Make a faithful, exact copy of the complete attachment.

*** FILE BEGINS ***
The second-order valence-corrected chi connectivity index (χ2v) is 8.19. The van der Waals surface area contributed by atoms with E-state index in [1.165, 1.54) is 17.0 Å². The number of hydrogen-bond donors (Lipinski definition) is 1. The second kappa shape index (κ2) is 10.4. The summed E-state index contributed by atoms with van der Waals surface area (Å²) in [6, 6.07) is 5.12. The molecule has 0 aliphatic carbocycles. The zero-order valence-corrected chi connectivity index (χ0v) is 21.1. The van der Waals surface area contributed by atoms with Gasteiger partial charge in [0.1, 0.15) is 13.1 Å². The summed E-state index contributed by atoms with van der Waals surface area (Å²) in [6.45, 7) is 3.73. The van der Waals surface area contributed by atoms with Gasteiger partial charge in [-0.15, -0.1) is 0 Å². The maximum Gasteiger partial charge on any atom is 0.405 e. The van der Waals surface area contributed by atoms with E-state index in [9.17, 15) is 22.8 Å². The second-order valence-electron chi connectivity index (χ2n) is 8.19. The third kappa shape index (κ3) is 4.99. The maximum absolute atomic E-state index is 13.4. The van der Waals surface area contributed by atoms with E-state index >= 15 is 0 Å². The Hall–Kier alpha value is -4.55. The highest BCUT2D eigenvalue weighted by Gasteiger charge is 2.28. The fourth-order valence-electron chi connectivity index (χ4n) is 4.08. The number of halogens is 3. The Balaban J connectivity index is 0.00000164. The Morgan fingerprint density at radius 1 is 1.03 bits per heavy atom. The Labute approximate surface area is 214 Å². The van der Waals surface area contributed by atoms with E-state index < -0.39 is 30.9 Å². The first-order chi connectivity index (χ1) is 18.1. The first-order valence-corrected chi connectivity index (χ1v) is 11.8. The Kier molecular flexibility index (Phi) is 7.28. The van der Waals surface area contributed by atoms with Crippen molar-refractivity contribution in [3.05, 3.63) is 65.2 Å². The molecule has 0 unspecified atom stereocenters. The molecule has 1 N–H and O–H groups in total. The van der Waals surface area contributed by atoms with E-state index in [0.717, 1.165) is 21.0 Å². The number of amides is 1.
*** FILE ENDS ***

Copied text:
The second-order valence-corrected chi connectivity index (χ2v) is 8.19. The van der Waals surface area contributed by atoms with E-state index in [1.165, 1.54) is 17.0 Å². The number of hydrogen-bond donors (Lipinski definition) is 1. The second kappa shape index (κ2) is 10.4. The summed E-state index contributed by atoms with van der Waals surface area (Å²) in [6, 6.07) is 5.12. The molecule has 0 aliphatic carbocycles. The zero-order valence-corrected chi connectivity index (χ0v) is 21.1. The van der Waals surface area contributed by atoms with Gasteiger partial charge in [0.1, 0.15) is 13.1 Å². The summed E-state index contributed by atoms with van der Waals surface area (Å²) in [6.45, 7) is 3.73. The van der Waals surface area contributed by atoms with Gasteiger partial charge in [-0.15, -0.1) is 0 Å². The maximum Gasteiger partial charge on any atom is 0.405 e. The van der Waals surface area contributed by atoms with E-state index in [9.17, 15) is 22.8 Å². The second-order valence-electron chi connectivity index (χ2n) is 8.19. The third kappa shape index (κ3) is 4.99. The maximum absolute atomic E-state index is 13.4. The van der Waals surface area contributed by atoms with E-state index >= 15 is 0 Å². The Hall–Kier alpha value is -4.55. The highest BCUT2D eigenvalue weighted by Gasteiger charge is 2.28. The fourth-order valence-electron chi connectivity index (χ4n) is 4.08. The number of halogens is 3. The Balaban J connectivity index is 0.00000164. The Morgan fingerprint density at radius 1 is 1.03 bits per heavy atom. The Labute approximate surface area is 214 Å². The van der Waals surface area contributed by atoms with E-state index < -0.39 is 30.9 Å². The first-order chi connectivity index (χ1) is 18.1. The first-order valence-corrected chi connectivity index (χ1v) is 11.8. The Kier molecular flexibility index (Phi) is 7.28. The van der Waals surface area contributed by atoms with Crippen molar-refractivity contribution in [3.05, 3.63) is 65.2 Å². The molecule has 0 unspecified atom stereocenters. The molecule has 1 N–H and O–H groups in total. The van der Waals surface area contributed by atoms with E-state index in [0.717, 1.165) is 21.0 Å². The number of amides is 1.